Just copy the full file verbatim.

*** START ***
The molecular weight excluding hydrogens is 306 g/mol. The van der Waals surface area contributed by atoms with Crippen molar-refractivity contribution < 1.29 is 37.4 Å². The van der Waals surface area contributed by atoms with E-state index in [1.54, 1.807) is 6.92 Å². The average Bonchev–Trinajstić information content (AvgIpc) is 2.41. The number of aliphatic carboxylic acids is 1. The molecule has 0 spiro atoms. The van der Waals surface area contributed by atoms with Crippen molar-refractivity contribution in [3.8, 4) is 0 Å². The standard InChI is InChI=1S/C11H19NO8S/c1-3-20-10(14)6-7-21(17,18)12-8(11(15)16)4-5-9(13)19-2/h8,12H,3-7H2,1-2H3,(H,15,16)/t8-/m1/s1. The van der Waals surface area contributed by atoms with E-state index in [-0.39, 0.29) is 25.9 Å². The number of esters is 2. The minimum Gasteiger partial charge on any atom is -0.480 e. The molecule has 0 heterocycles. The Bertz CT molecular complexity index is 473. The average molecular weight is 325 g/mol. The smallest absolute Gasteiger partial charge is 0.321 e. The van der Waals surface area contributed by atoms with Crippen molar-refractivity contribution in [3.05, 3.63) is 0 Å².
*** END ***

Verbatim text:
The molecular weight excluding hydrogens is 306 g/mol. The van der Waals surface area contributed by atoms with Crippen molar-refractivity contribution < 1.29 is 37.4 Å². The van der Waals surface area contributed by atoms with E-state index in [1.54, 1.807) is 6.92 Å². The average Bonchev–Trinajstić information content (AvgIpc) is 2.41. The number of aliphatic carboxylic acids is 1. The molecule has 0 spiro atoms. The van der Waals surface area contributed by atoms with Crippen molar-refractivity contribution in [3.8, 4) is 0 Å². The standard InChI is InChI=1S/C11H19NO8S/c1-3-20-10(14)6-7-21(17,18)12-8(11(15)16)4-5-9(13)19-2/h8,12H,3-7H2,1-2H3,(H,15,16)/t8-/m1/s1. The van der Waals surface area contributed by atoms with E-state index in [-0.39, 0.29) is 25.9 Å². The number of esters is 2. The minimum Gasteiger partial charge on any atom is -0.480 e. The molecule has 0 heterocycles. The Bertz CT molecular complexity index is 473. The average molecular weight is 325 g/mol. The smallest absolute Gasteiger partial charge is 0.321 e. The van der Waals surface area contributed by atoms with Crippen molar-refractivity contribution in [3.05, 3.63) is 0 Å².